The impact of concurrency on sexually transmitted infection transmission depends on coital frequency, condom use, duration of relationship overlap, and number of partners. Previous research has identified distinct concurrency types; however, little is known about their risk characteristics.Methods
Men (n = 261) and women (n = 275) aged 18 to 30 years at increased risk for acquiring HIV were recruited from community locations in Los Angeles. Participants completed 4 in-person interviews for 12 months. Partnership data were used to characterize the prevalence of 4 types of concurrency: transitional (2 overlapping relationships in which the first relationship ended before the second), single day (a second relationship of 1 day’s duration during the course of another relationship), contained (a second relationship >1 day began and ended during the course of another), and multiple (≥3 overlapping relationships). Multilevel random intercept models were used to estimate mean coital frequency, proportion of condom-protected acts, total duration of overlap, and lifetime sex partners.Results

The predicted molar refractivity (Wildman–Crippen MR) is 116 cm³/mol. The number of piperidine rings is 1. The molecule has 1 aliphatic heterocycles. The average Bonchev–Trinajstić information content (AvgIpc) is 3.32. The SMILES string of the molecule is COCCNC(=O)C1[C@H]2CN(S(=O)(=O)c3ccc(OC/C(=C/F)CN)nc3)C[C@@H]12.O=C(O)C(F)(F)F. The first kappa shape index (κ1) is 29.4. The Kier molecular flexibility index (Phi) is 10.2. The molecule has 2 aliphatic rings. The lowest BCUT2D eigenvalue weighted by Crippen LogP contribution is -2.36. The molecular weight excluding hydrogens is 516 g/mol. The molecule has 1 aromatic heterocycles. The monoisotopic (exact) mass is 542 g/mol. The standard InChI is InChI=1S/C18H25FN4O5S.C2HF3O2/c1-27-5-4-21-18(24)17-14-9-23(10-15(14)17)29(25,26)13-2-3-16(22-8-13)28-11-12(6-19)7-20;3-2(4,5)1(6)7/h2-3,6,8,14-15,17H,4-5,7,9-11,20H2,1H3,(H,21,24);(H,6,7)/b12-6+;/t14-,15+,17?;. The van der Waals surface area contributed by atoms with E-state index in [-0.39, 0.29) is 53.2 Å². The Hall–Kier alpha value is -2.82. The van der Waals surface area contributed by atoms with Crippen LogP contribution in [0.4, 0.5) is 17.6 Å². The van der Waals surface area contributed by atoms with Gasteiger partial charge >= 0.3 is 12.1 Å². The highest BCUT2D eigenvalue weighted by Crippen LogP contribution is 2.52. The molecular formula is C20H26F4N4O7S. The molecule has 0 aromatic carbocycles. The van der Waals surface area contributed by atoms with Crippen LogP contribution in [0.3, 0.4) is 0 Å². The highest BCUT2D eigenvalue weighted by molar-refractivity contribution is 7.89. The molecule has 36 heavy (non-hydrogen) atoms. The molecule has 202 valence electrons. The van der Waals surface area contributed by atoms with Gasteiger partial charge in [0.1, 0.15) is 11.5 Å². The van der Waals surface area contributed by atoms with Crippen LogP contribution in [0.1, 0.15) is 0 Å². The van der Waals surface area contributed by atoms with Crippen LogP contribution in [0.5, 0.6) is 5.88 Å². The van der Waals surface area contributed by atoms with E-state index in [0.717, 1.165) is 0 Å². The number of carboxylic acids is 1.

At baseline, 47% of male and 32% of female participants reported any type of concurrency in the previous 4 months, and 26% of men and 10% of women reported multiple concurrencies. Condom use ranged from 56% to 64%, with the highest use in transitional concurrency (61% for men, 68% for women) and the lowest in contained (52% for men, 54% for women). Coital frequency, total overlap, and lifetime sex partners also varied by concurrency type.Conclusions
Inconsistent condom use and repeated opportunities for exposure characterize common types of concurrency among high-risk young adults.